Parts of Asia Will Grow Old Before Getting Rich, IMF WarnsBy
Population growth estimated to fall to zero in Asia by 2050
End of demographic dividend to drag on global growth
Asia’s rapidly aging population means the region is shifting from being the biggest contributor to the global workforce to subtracting hundreds of millions of people from it, according to the International Monetary Fund.
The reversal of the so-called "demographic dividend" will drag on global growth and also that in Asia, the world’s fastest growing region, the IMF warned in its annual outlook for the area.
The population growth rate will fall to zero for Asia by 2050 -- it’s already negative in Japan -- and the share of the population who are working-age has already hit its peak, the IMF estimates. That means the ratio of the population aged 65 and older will be almost two and a half times the current level by 2050, and even higher in East Asia.
"The speed of aging is especially remarkable compared to the historical experience in Europe and the United States," the IMF said. Per capita income in Asia relative to the U.S. remains at much lower levels than those achieved by mature advanced economies in the past.
"Countries in Asia will have less time to adapt policies to a more aged society than many advanced economies had," the fund wrote. "As such, parts of Asia risk becoming old before becoming rich."
For economic growth, the aging process could erode up to one percentage point from annual output over the next three decades in Japan, and between 0.5-0.75 percentage point in China, Hong Kong, South Korea and Thailand. While some bright spots remain, such as India and Indonesia, demographics could subtract 0.1 of a percentage point from annual global growth over the next three decades, the IMF estimates.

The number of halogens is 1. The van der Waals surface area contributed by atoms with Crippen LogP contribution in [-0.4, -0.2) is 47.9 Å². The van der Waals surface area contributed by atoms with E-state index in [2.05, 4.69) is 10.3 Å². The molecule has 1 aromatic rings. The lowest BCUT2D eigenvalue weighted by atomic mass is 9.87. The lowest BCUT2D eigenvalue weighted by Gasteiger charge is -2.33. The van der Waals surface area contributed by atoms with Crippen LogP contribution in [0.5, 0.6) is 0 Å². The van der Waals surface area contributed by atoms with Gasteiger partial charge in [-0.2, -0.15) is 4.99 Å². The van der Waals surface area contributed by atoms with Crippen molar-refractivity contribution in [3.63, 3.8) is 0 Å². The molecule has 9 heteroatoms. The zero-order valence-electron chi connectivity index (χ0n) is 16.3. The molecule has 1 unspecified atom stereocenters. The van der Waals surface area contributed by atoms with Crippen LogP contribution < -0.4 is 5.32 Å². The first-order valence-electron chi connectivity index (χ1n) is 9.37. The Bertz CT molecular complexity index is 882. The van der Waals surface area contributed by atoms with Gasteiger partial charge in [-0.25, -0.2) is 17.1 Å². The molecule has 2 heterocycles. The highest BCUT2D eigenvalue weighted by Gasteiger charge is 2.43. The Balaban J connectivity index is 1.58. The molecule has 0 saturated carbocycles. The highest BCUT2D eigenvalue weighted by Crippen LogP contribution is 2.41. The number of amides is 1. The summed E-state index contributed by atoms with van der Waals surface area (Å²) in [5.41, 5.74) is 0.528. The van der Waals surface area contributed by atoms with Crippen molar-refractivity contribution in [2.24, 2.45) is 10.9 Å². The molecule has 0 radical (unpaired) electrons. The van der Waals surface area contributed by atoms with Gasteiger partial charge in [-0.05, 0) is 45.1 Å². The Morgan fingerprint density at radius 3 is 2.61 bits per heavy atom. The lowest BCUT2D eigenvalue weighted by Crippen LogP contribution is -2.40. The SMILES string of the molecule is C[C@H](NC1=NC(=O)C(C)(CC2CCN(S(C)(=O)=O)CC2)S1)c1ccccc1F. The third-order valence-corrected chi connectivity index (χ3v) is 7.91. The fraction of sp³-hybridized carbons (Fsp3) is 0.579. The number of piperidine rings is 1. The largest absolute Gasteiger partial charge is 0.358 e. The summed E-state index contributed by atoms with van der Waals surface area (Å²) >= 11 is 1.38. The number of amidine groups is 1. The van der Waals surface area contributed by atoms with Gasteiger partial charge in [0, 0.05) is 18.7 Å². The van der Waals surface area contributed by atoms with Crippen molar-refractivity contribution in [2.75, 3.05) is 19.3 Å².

It also means Asia is at risk of falling into secular stagnation if an older population leads to excessive savings and low investment renders monetary policy ineffective. The demographic shift will also likely keep downward pressure on real interest rates and asset returns for most major countries in Asia, the IMF said.
"Adapting to aging could be especially challenging for Asia, as populations living at relatively low per capita income levels in many parts of the region are rapidly becoming old," the IMF said.
Reforms to labor market laws, pension programs and retirement systems are among the changes needed to offset the pain. Immigration can also help.
An older workforce isn’t the only challenge facing Asia. Finding ways to boost productivity is also vital given headwinds that include slowing investment, the growing influence of less productive sectors such as services and the waning influence of external trade, the IMF said.
While the severity of the productivity slowdown varies across Asia -- it has been most severe in advanced economies and China -- reversing the trend should be a priority. Enhanced trade liberalization and more effective spending on research and development are among the steps needed, the IMF said.
"Reforms to strengthen domestic sources of productivity growth should be high on the policy agenda in Asia," the IMF said.